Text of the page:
10 New Year’s resolutions for writers

As we roll into 2020, let’s remind ourselves to prioritize the reader’s takeaways, key on clarity and brevity, and use punctuation judiciously.

At the dawn of this new year and decade, let’s adopt—or reinforce—smart writing practices.

Here are 10 tactics to consider adopting:

1. Be clear about your topic. Doing so helps you, the writer, as well as your readers and the intrepid editor who will help you sculpt your prose. It’s important to figure out not only what you do want to say, but also what’s extraneous or would work better in a separate article, story pitch or internal email.

2. Emphasize the reader’s WIIFM (What’s in it for me?). If we’re reading a particular bit of text, it’s usually to derive some value—especially in our professional lives. How does this help me, the reader, excel in my current job or advance in my career? Beyond stating and reinforcing the takeaway, emphasize “you” rather than “I.” It’s more engaging, and it keeps the self-fascinated reader scrolling along.

[FREE DOWNLOAD: 10 punctuation essentials]

3. Get to the point right away. Anecdotes are an important part of storytelling, but you can help the reader by stating your contention up front and offering the illustrative tale afterward to support your assertion or insight.

4. Minimize jargon. Industry nomenclature is often unavoidable, and shorthand can save time, but hackneyed phrases turn off readers, and, frankly, they suggest a lack of creativity. Rather than deploying (for the 24,000th time) a tired bit of imagery, shuck a new species of oyster and pluck out a sapphire of wisdom.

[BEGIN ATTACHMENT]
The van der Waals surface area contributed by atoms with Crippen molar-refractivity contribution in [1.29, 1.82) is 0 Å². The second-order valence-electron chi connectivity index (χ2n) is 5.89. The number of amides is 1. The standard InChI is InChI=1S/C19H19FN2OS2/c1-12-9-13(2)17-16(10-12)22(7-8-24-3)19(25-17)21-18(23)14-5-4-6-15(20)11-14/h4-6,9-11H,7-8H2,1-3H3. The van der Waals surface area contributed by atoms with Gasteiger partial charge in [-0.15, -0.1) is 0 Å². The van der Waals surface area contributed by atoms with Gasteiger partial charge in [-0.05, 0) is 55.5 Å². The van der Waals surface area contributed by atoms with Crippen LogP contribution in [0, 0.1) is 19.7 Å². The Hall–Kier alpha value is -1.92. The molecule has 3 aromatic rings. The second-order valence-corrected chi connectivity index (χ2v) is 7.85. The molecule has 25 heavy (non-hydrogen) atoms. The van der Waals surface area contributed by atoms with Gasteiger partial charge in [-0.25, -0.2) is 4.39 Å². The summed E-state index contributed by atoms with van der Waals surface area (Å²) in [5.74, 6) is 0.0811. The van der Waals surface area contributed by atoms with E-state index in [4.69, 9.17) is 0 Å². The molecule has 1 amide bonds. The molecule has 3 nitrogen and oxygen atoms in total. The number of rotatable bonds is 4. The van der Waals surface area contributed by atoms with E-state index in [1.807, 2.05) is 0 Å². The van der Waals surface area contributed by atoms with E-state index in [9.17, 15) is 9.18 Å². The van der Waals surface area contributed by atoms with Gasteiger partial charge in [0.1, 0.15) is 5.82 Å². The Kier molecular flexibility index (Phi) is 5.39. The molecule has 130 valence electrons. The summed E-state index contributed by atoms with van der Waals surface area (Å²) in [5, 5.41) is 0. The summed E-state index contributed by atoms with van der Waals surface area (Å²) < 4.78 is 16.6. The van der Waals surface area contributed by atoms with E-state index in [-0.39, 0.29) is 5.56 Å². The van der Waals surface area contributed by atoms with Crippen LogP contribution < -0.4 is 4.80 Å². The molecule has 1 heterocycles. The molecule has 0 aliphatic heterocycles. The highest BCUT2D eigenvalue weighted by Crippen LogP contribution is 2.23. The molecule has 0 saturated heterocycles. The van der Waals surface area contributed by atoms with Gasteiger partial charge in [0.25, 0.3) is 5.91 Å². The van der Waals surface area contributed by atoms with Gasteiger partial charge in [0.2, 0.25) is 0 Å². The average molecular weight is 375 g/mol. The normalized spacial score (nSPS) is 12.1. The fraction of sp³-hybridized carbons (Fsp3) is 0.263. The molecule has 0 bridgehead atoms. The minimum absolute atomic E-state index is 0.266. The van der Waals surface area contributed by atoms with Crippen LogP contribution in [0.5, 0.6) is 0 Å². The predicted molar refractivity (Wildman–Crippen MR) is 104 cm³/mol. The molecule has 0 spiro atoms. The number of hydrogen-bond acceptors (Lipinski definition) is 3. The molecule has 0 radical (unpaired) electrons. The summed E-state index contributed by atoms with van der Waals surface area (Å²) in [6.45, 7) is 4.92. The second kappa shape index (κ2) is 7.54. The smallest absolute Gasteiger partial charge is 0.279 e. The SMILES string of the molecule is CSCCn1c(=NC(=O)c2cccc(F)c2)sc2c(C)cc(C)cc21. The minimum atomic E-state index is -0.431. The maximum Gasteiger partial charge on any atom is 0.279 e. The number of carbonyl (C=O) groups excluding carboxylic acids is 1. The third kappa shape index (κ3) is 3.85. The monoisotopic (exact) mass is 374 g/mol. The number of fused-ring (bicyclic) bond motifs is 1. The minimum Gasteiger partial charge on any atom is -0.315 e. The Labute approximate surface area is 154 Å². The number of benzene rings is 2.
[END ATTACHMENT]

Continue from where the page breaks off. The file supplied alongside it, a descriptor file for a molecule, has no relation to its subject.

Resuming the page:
5. Punctuate with purpose. As this series covered previously, punctuation marks are like road signs that guide the reader. Just as a speed limit marker wouldn’t be a proper substitute for a stop sign, punctuation marks are not interchangeable. Handy guides such as this free download can help keep things clear for all concerned.

6. Keep it fluid. Vary your sentence length and structure, lest you lull your readers into a Rip Van Winkle slumber or, worse, send them fleeing to another source of information. Also, craft segues and introductory phrases as welcoming pathways to the next phase of your narrative. Beyond that, avoid repetition and bloated phrasing that can impede your readers’ progress. When possible, cut it in half.

7. Keep listed points consistent. If you’re using labels, make sure they’re all labels. If you offer imperatives, as in this article, use an imperative in every instance.

8. Double-check everything. Citing the source of a quotation? Make sure the spelling is correct. Lombardy is a region in Italy; Vince Lombardi was a Hall of Fame football coach. Incredulous and incredible do not mean the same thing. Make sure unusual words work within your context; for example, the word cleave has two contrasting usages. In the words of Robinson Prize-winning editor Karen Conlin: “If you don’t know, look it up. If you think you know, look it up. If you’re sure you know, look it up anyway.”

9. Hand it off to an editor. An extra set of eyes always helps. If you must edit your own writing in a pinch, approach it as you would someone else’s. And by all means, thank your editor.

10. Make your deadlines. Better still, be early—just in case. Questions often arise. If you need more time, say so as early as possible. No one wants an unpleasant surprise.

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